Hello Friends, I am new to ejb, i have read that entity beans are view to the database and in ejb we dont deal with database directly rather we deal with entity beans. My problem is if i want to find out all the employees who have salary greater than 5000(or any such query) how am i going to do this in entity beans. plz help
Prakash Dwivedi (SCJP2, SCWCD, SCBCD)
"Failure is not when you fall down, Its only when you don't get up again"
Hi Prakash, I think the answer to your question is the most popular answer in computer software, "it depends". It depends on several factors. Firstly, it depends on whether you wish to use BMP or CMP entity beans. Secondly, it depends on what EJB container you are using, and what version of the EJB specification it supports. If you are using CMP beans and an EJB container that supports (at least) version 2.0 (of the EJB specification), then you could use EJB-QL. If you haven't done so yet, I suggest you read the EJB specification (the version that your EJB container supports) -- I found that very helpful in understanding EJB. I also recommend the following book: http://www.oreilly.com/catalog/entjbeans3/ Hope this has helped you. Good Luck, Avi.
Hi Prakash, with EJB1.1 ,You can't use EJB-QL,as this is introduced in EJB2.0 only. Cheers, James Edwin
Joined: Sep 28, 2002
I am using ejb1.1 websphere, is there any alternative to EJB-QL, otherwise i am coming back to my original question, i.e. if i want to find out all the employees who have salary greater than 5000(or any such query) how am i going to do this in entity beans(CMP ejb1.1). plz help [ December 30, 2002: Message edited by: Prakash Dwivedi ]
Prakash, I may be wrong, but it seems to me you have a misconception about EJB. Each instance of an entity bean represents an "entity". Using your example, each entity bean instance would represent one employee. Again, I am assuming (using your example) that an "employee" is actually a single row from your "employee" (database) table. So when you are working with an entity bean instance, you are actually working only with the data for a single employee. A "finder" method usually represents a single database query. I suppose the method signature for the finder method (from your example) would be: Collection findBySalary(Float salary) throws FinderException; This method would only execute the query: SELECT employee_pk_column(s) FROM employee_table WHERE emp_salary > salary (= method parameter) I don't know websphere, but it must give you some way of mapping the SQL query to the "finder" method (in the case of CMP entity beans). If you are using BMP entity beans, you would write JDBC code in the "ejbFindBySalary" method to execute the above query. But remember, if you want to use another query to select data from the "employee" table (maybe by "job-title"?), then you would need to create another "finder" method. Let me repeat my recommendations from my previous reply -- regarding relevant literature. EJB is not simple, but there is a wealth of available information to help you. Please access it (if you haven't already done so). I don't think there is any other way to become proficient in EJB (assuming that is your goal). Good Luck, Avi.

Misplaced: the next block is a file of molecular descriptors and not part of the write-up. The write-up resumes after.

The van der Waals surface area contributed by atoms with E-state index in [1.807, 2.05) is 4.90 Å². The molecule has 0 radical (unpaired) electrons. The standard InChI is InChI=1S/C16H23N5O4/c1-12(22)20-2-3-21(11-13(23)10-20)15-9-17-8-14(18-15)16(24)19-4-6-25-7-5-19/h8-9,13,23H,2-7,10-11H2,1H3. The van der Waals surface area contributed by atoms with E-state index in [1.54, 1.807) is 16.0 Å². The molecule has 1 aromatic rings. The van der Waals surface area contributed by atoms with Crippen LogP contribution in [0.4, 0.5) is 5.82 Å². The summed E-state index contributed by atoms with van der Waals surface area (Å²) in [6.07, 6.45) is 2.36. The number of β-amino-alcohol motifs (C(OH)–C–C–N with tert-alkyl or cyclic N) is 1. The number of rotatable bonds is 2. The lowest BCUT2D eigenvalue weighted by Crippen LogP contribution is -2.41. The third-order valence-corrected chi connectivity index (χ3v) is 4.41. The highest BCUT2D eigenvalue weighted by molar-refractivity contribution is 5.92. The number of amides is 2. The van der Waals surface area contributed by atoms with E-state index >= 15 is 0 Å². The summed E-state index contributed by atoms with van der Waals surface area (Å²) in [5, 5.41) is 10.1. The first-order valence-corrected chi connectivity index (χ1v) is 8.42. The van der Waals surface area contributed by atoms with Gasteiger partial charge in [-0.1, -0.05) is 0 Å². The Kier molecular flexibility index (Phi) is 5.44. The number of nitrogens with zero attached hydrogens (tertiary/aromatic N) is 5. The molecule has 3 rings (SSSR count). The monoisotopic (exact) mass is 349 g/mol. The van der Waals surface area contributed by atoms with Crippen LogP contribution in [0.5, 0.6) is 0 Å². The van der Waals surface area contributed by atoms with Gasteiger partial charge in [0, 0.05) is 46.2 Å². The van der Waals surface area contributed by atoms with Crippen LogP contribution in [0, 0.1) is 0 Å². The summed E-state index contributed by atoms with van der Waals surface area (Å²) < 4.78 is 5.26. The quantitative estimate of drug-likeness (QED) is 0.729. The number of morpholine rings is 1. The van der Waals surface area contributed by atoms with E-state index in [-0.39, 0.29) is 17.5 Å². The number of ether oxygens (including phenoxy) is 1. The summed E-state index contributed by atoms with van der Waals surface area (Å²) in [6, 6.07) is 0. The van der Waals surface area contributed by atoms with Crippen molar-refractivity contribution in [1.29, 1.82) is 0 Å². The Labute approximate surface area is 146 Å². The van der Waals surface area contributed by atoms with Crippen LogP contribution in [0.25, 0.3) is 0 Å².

Prakash, You can solve your query either by using CMP or by BMP whatever you want . with CMP you need to write ejb-QL in ejb-jar.xml within <ejb-ql> tag. whereas with BMP yon can write your query code in your Bean file something like ejbFindByAccount() method and its corresponding definition in Home i/f of your Bean jar file. Hope this will solve your query. Brijesh.